South Korea, Us Begin Drills as North Korea Threatens War
Seoul – North and South Korea staged dueling war games Monday as threatening rhetoric from the rivals rose to the highest level since North Korea rained artillery shells on a South Korean island in 2010. Enraged over the South’s joint military drills with the United States and recent U.N. sanctions, Pyongyang has piled threat on top of threat, including vows to launch a nuclear strike on the U.S. and to scrap the nearly 60-year-old armistice that ended the Korean War. Seoul has responded with tough talk of its own and has placed its troops on high alert.
North Korea’s main newspaper, Rodong Sinmun, reported that the armistice was nullified Monday as Pyongyang had earlier announced. The North followed through on another promise Monday, shutting down a Red Cross hotline that the North and South used for general communication and to discuss aid shipments and separated families’ reunions.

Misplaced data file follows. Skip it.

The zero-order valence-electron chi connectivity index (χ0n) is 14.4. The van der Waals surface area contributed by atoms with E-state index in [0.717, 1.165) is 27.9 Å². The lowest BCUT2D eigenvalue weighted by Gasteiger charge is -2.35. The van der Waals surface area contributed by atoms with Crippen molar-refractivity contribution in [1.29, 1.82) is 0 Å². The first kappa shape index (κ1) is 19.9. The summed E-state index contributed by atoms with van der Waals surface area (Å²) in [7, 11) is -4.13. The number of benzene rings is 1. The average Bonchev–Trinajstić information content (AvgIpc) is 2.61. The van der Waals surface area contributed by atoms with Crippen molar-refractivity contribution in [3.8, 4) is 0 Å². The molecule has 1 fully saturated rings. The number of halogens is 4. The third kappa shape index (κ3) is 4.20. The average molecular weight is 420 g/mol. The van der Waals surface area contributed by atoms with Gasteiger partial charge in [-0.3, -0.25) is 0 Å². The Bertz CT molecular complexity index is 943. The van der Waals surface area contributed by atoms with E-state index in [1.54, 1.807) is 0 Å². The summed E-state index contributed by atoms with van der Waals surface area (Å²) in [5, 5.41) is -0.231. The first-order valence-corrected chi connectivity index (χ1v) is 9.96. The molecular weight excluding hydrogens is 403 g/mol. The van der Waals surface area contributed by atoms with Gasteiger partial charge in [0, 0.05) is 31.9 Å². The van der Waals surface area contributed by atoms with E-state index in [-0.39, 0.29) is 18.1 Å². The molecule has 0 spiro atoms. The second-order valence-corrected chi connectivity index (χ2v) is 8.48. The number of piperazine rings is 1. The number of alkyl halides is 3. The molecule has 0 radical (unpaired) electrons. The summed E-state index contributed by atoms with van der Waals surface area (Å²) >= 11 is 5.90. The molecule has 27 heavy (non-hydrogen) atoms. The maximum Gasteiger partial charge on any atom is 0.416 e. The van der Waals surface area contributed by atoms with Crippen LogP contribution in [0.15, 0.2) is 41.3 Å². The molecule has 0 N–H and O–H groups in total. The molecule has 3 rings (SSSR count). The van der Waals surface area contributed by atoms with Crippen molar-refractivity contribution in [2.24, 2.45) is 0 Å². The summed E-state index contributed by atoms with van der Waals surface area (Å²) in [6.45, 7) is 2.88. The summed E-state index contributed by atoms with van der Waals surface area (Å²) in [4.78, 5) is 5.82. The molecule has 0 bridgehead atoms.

The 11-day military drills that started Monday involve 10,000 South Korean and about 3,000 American troops. Those coincide with two months of separate U.S.-South Korean field exercises that began March 1. Also continuing are large-scale North Korean drills that Seoul says involve the army, navy and air force. The South Korean defense ministry said there have been no military activities it considers suspicious.
The North has threatened to nullify the armistice several times in times of tension with the outside world, and in 1996 the country sent hundreds of armed troops into a border village. The troops later withdrew. Despite the heightened tension, there were signs of business as usual Monday. The two Koreas continue to have at least two working channels of communication between their militaries and aviation authorities. (AP)